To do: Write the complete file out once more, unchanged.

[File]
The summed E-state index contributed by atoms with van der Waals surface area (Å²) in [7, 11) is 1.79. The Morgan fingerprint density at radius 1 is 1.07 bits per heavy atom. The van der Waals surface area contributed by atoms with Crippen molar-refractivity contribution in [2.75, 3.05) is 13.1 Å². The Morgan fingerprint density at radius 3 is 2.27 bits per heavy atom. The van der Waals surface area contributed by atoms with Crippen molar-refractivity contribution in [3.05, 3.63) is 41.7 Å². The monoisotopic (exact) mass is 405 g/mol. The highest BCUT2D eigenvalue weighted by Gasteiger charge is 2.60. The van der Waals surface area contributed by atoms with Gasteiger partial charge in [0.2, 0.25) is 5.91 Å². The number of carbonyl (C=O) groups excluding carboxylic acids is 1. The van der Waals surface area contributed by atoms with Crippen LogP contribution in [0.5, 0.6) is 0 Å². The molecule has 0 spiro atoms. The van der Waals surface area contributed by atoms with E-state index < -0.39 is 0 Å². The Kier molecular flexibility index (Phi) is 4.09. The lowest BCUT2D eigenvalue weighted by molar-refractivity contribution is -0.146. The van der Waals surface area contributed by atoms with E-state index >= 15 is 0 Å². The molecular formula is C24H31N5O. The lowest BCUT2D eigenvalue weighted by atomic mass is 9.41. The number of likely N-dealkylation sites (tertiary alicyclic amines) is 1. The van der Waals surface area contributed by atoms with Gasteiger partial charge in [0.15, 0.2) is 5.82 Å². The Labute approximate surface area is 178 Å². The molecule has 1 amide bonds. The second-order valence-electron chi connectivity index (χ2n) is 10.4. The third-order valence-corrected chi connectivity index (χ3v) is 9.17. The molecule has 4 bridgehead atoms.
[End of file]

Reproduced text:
The summed E-state index contributed by atoms with van der Waals surface area (Å²) in [7, 11) is 1.79. The Morgan fingerprint density at radius 1 is 1.07 bits per heavy atom. The van der Waals surface area contributed by atoms with Crippen molar-refractivity contribution in [2.75, 3.05) is 13.1 Å². The Morgan fingerprint density at radius 3 is 2.27 bits per heavy atom. The van der Waals surface area contributed by atoms with Crippen molar-refractivity contribution in [3.05, 3.63) is 41.7 Å². The monoisotopic (exact) mass is 405 g/mol. The highest BCUT2D eigenvalue weighted by Gasteiger charge is 2.60. The van der Waals surface area contributed by atoms with Gasteiger partial charge in [0.2, 0.25) is 5.91 Å². The number of carbonyl (C=O) groups excluding carboxylic acids is 1. The van der Waals surface area contributed by atoms with Crippen LogP contribution in [0.5, 0.6) is 0 Å². The molecule has 0 spiro atoms. The van der Waals surface area contributed by atoms with E-state index < -0.39 is 0 Å². The Kier molecular flexibility index (Phi) is 4.09. The lowest BCUT2D eigenvalue weighted by molar-refractivity contribution is -0.146. The van der Waals surface area contributed by atoms with E-state index >= 15 is 0 Å². The molecular formula is C24H31N5O. The lowest BCUT2D eigenvalue weighted by atomic mass is 9.41. The number of likely N-dealkylation sites (tertiary alicyclic amines) is 1. The van der Waals surface area contributed by atoms with Gasteiger partial charge in [0.15, 0.2) is 5.82 Å². The Labute approximate surface area is 178 Å². The molecule has 1 amide bonds. The second-order valence-electron chi connectivity index (χ2n) is 10.4. The third-order valence-corrected chi connectivity index (χ3v) is 9.17. The molecule has 4 bridgehead atoms.